Properties of Patch Antennas

Patch antennas are very low-profile, lightweight antennas that are easy to manufacture. The natural resonance of a patch is a half wavelength (like a dipole), yet the patch size is often shrunk considerably with the use of dielectrics. Due to the dielectric loaded small patch size and limited volume it entails, the patch is very narrowband. Patch antennas are also sometimes called “microstrip antennas” and can be etched directly on a PCB.

Common Applications for Patch Antennas

Patch antennas are very useful when you have a direct line-of-sight (los) path between the transmitter and receiver, and the required bandwidth is minimal (low data rates). GPS communications are one example, as they make use of satellites, and you know they are always located in the sky and use a very low data rate. The patch is ideal for vehicle tracking since it is low profile and inexpensive, and when you position it on the hood or top of a vehicle, all the energy is focused where you actually need it.

6) Slot Antennas

Slot antennas are typically comprised of a metal plate or PCB with slots cut out. The slots radiate in a similar fashion to dipole antennas and are half wavelength, yet have the opposite polarization of the dipole. They are very efficient antennas and have a bi-directional radiation pattern. It is easy to achieve a unidirectional radiation pattern by enclosing one end of the slot with a metal enclosure.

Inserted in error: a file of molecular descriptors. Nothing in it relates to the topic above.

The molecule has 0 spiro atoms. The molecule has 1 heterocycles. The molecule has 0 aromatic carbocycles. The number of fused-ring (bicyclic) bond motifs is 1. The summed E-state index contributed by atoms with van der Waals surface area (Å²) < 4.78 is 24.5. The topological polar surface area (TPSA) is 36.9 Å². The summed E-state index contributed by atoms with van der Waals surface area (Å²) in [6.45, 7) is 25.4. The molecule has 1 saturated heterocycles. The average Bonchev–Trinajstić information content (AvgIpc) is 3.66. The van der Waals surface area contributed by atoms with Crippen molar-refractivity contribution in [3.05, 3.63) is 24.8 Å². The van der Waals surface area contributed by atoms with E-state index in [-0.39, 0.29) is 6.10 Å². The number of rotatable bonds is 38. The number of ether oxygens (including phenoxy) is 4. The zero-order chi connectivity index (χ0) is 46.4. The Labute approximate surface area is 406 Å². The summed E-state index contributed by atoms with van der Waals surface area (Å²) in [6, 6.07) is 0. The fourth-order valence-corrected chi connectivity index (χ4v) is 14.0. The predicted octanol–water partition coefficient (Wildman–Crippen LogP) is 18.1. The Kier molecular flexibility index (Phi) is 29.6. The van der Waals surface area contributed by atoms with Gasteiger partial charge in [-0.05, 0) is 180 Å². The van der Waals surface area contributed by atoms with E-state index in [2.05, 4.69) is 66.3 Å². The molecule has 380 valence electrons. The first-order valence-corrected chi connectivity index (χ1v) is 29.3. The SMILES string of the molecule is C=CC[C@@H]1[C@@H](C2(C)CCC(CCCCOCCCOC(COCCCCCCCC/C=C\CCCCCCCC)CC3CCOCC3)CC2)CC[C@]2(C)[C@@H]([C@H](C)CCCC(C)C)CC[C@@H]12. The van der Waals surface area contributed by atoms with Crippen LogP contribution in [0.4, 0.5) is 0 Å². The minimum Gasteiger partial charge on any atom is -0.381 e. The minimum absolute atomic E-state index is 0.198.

Properties of Slot Antennas

The slot has a simple design and extremely low profile that make it very versatile. Slot antennas were originally created for television broadcasting purposes. The antenna’s radiation pattern is determined by the size of the slots, their shape, and the driving frequency.

Common Applications for Slot Antennas

Slot antennas are very useful for metal enclosures where you can’t use an external antenna. Common applications include navigation systems on naval vessels and planes where external antennas are at environmental risk.

Conclusion

The antenna is very dependent on device size and tolerable antenna size; and this comes down to physics and practical limitations. To ensure good wireless performance, choose your antenna type and overall device size appropriately for the given application.

>>DID YOU KNOW? DIGIS WIRELESS DESIGN SERVICES TEAM CAN HELP YOU WITH YOUR ANTENNA DESIGN. SEE THE WDS ANTENNA DESIGN PAGE.